Artists, in the 19th and 20th centuries — and musicians and writers, in the latter half of the 20th and early 21st centuries — have been coming to Woodstock, New York, for the summer, and sometimes staying longer.
Bowie, his wife, and their daughter began renting a house in the area years ago, and liked it so well they lay down roots there.
At the Allaire Studios, Bowie made music with friends, including — of course — Tony Visconti. As the news of Bowie’s death, and the scattering of his ashes near Allaire, broke in the press, Randall Wallace, the studio’s owner, spoke simply and elegantly: “My Studio is honored by such news, as I am so honored.” Publicly, Allaire posted on Facebook a radiant photograph of Visconti and Bowie, beaming, together in the Neve Room.
Maybe one of the reasons Bowie flourished, creatively, in the Woodstock area is because local folks left him alone. Celebrated musicians made their homes in the Catskills before Albert Grossman began work on his studio and restaurant complex in Bearsville, just down the flat valley road, but since then, the list has become very long: Bob Dylan, there for awhile; Levon Helm and Rick Danko, there for their lifetimes. Happy Traum and John Sebastian, Larry Campbell and Natalie Merchant, Josh Ritter and Simi Stone … listing musicians who call this strip of the Hudson Valley home would take awhile.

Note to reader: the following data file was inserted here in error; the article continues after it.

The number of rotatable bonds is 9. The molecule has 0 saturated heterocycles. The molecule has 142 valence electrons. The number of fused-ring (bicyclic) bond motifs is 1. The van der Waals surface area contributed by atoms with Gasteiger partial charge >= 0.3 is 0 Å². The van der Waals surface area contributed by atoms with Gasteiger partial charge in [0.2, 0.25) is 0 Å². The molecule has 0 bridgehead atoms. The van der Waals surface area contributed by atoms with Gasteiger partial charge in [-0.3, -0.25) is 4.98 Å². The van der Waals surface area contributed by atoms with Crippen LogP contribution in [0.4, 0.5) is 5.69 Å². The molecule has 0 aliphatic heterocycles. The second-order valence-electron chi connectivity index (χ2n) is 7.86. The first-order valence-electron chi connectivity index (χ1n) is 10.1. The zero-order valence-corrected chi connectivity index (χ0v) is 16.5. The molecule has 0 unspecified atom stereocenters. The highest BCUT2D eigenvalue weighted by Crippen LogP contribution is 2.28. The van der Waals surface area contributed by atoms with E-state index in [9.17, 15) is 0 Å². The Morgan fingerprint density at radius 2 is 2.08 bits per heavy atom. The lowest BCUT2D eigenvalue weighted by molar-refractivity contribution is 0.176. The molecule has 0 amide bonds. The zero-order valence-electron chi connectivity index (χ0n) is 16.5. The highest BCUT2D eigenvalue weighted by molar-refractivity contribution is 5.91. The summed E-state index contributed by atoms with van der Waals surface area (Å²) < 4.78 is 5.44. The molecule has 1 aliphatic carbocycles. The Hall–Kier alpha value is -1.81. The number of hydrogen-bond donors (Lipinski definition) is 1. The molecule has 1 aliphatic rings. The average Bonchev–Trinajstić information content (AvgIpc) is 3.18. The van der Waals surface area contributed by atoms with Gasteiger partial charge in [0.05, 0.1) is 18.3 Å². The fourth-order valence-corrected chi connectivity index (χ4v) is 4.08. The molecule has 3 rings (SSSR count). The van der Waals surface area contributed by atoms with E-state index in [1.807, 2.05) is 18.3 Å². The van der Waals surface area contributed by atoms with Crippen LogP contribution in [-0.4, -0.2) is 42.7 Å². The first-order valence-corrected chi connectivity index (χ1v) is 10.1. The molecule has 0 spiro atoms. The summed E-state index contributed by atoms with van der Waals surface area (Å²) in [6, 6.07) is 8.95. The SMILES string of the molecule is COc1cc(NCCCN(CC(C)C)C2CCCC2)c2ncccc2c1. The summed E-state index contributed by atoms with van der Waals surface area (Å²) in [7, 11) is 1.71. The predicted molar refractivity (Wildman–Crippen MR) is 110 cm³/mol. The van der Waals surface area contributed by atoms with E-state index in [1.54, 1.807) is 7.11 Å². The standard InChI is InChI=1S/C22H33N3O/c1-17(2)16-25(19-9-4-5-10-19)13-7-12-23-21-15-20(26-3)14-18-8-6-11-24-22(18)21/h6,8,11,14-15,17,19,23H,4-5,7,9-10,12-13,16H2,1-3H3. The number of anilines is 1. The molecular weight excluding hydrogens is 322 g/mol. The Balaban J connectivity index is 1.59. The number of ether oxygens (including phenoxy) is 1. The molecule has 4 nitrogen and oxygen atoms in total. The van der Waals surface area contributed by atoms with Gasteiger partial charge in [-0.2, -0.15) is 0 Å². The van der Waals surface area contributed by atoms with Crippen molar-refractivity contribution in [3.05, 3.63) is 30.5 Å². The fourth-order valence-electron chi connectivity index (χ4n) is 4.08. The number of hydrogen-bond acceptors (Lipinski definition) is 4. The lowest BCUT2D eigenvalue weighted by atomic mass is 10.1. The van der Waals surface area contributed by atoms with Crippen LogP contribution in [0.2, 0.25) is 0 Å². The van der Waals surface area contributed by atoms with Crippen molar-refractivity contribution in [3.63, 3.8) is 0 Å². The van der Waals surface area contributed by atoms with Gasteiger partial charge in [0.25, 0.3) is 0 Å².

There’s just plain something in the air, a fiddlethread in the sound of the wind, and the water runs like a hymn, hums like a harp.
Woodstock is, I believe, the deepest and most peaceable beating heart of Americana music, but Americana contains multitudes, of course, which is the best thing about it. And, friends, if you can find me a more divinely down-home moment than David Bowie in Woodstock, driving his Mustang down Tinker Street to Catskill Art & Office Supply (he loved painting), or stopping to pick up a book at The Golden Notebook, you’re welcome to try, but you’ll fail. David Bowie was, in all his stage personae, shot with starlight, ethereal, supermortal. David Jones seems to have been a man happy with his family, his art, his friends and the places where he chose to live with them.